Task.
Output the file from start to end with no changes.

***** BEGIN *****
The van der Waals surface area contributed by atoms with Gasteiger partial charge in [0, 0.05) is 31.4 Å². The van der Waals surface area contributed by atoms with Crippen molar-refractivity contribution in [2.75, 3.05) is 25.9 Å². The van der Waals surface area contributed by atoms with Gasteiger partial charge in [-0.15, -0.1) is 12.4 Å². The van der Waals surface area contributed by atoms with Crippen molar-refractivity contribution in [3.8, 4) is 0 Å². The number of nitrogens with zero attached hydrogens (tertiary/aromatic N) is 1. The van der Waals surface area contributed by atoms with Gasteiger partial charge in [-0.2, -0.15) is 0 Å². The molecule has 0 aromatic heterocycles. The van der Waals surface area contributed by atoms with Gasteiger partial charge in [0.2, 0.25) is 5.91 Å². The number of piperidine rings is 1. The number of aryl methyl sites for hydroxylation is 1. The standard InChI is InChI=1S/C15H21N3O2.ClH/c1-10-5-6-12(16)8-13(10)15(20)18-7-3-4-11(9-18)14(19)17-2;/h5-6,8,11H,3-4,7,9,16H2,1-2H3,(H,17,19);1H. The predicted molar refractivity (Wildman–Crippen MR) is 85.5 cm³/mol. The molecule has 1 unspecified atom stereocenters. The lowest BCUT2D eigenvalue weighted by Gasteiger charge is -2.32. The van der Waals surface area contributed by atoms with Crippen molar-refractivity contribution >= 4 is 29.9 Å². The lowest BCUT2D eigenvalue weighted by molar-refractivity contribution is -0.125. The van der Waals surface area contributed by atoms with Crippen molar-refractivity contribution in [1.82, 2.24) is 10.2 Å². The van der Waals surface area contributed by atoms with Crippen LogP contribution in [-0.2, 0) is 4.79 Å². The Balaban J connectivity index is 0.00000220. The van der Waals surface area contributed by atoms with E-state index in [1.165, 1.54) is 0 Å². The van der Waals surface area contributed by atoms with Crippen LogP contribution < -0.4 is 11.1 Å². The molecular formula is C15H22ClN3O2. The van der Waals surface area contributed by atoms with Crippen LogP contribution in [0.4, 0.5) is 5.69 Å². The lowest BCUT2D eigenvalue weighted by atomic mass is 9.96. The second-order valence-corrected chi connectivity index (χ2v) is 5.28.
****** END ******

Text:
The van der Waals surface area contributed by atoms with Gasteiger partial charge in [0, 0.05) is 31.4 Å². The van der Waals surface area contributed by atoms with Crippen molar-refractivity contribution in [2.75, 3.05) is 25.9 Å². The van der Waals surface area contributed by atoms with Gasteiger partial charge in [-0.15, -0.1) is 12.4 Å². The van der Waals surface area contributed by atoms with Crippen molar-refractivity contribution in [3.8, 4) is 0 Å². The number of nitrogens with zero attached hydrogens (tertiary/aromatic N) is 1. The van der Waals surface area contributed by atoms with Gasteiger partial charge in [-0.2, -0.15) is 0 Å². The molecule has 0 aromatic heterocycles. The van der Waals surface area contributed by atoms with Gasteiger partial charge in [0.2, 0.25) is 5.91 Å². The number of piperidine rings is 1. The number of aryl methyl sites for hydroxylation is 1. The standard InChI is InChI=1S/C15H21N3O2.ClH/c1-10-5-6-12(16)8-13(10)15(20)18-7-3-4-11(9-18)14(19)17-2;/h5-6,8,11H,3-4,7,9,16H2,1-2H3,(H,17,19);1H. The predicted molar refractivity (Wildman–Crippen MR) is 85.5 cm³/mol. The molecule has 1 unspecified atom stereocenters. The lowest BCUT2D eigenvalue weighted by Gasteiger charge is -2.32. The van der Waals surface area contributed by atoms with Crippen molar-refractivity contribution >= 4 is 29.9 Å². The lowest BCUT2D eigenvalue weighted by molar-refractivity contribution is -0.125. The van der Waals surface area contributed by atoms with Crippen molar-refractivity contribution in [1.82, 2.24) is 10.2 Å². The van der Waals surface area contributed by atoms with Crippen LogP contribution in [-0.2, 0) is 4.79 Å². The Balaban J connectivity index is 0.00000220. The van der Waals surface area contributed by atoms with E-state index in [1.165, 1.54) is 0 Å². The van der Waals surface area contributed by atoms with Crippen LogP contribution < -0.4 is 11.1 Å². The molecular formula is C15H22ClN3O2. The van der Waals surface area contributed by atoms with Crippen LogP contribution in [0.4, 0.5) is 5.69 Å². The lowest BCUT2D eigenvalue weighted by atomic mass is 9.96. The second-order valence-corrected chi connectivity index (χ2v) is 5.28.